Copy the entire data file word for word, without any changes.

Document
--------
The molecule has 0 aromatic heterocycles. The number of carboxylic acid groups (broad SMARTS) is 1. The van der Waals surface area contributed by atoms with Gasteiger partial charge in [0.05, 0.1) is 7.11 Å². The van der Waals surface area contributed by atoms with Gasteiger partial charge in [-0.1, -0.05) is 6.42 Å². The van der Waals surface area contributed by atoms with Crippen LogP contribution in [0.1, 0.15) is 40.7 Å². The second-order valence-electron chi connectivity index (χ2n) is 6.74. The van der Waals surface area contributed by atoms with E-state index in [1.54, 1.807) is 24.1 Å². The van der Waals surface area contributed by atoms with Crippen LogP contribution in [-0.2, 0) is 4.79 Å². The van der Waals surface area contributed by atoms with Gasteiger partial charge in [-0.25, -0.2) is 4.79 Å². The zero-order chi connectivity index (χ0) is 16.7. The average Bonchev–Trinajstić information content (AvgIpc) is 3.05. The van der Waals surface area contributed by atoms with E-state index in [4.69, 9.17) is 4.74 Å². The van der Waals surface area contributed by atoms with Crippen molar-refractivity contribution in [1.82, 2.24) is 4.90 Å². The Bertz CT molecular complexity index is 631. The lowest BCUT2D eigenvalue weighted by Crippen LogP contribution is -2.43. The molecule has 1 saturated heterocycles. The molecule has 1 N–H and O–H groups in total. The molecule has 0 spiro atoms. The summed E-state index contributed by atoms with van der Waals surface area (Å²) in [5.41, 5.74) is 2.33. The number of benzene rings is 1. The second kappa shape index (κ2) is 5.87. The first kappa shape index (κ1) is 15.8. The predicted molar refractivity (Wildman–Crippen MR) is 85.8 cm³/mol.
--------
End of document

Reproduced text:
The molecule has 0 aromatic heterocycles. The number of carboxylic acid groups (broad SMARTS) is 1. The van der Waals surface area contributed by atoms with Gasteiger partial charge in [0.05, 0.1) is 7.11 Å². The van der Waals surface area contributed by atoms with Gasteiger partial charge in [-0.1, -0.05) is 6.42 Å². The van der Waals surface area contributed by atoms with Crippen LogP contribution in [0.1, 0.15) is 40.7 Å². The second-order valence-electron chi connectivity index (χ2n) is 6.74. The van der Waals surface area contributed by atoms with E-state index in [1.54, 1.807) is 24.1 Å². The van der Waals surface area contributed by atoms with Crippen LogP contribution in [-0.2, 0) is 4.79 Å². The van der Waals surface area contributed by atoms with Gasteiger partial charge in [-0.25, -0.2) is 4.79 Å². The zero-order chi connectivity index (χ0) is 16.7. The average Bonchev–Trinajstić information content (AvgIpc) is 3.05. The van der Waals surface area contributed by atoms with E-state index in [4.69, 9.17) is 4.74 Å². The van der Waals surface area contributed by atoms with Crippen molar-refractivity contribution in [1.82, 2.24) is 4.90 Å². The Bertz CT molecular complexity index is 631. The lowest BCUT2D eigenvalue weighted by Crippen LogP contribution is -2.43. The molecule has 1 saturated heterocycles. The molecule has 1 N–H and O–H groups in total. The molecule has 0 spiro atoms. The summed E-state index contributed by atoms with van der Waals surface area (Å²) in [5.41, 5.74) is 2.33. The number of benzene rings is 1. The second kappa shape index (κ2) is 5.87. The first kappa shape index (κ1) is 15.8. The predicted molar refractivity (Wildman–Crippen MR) is 85.8 cm³/mol.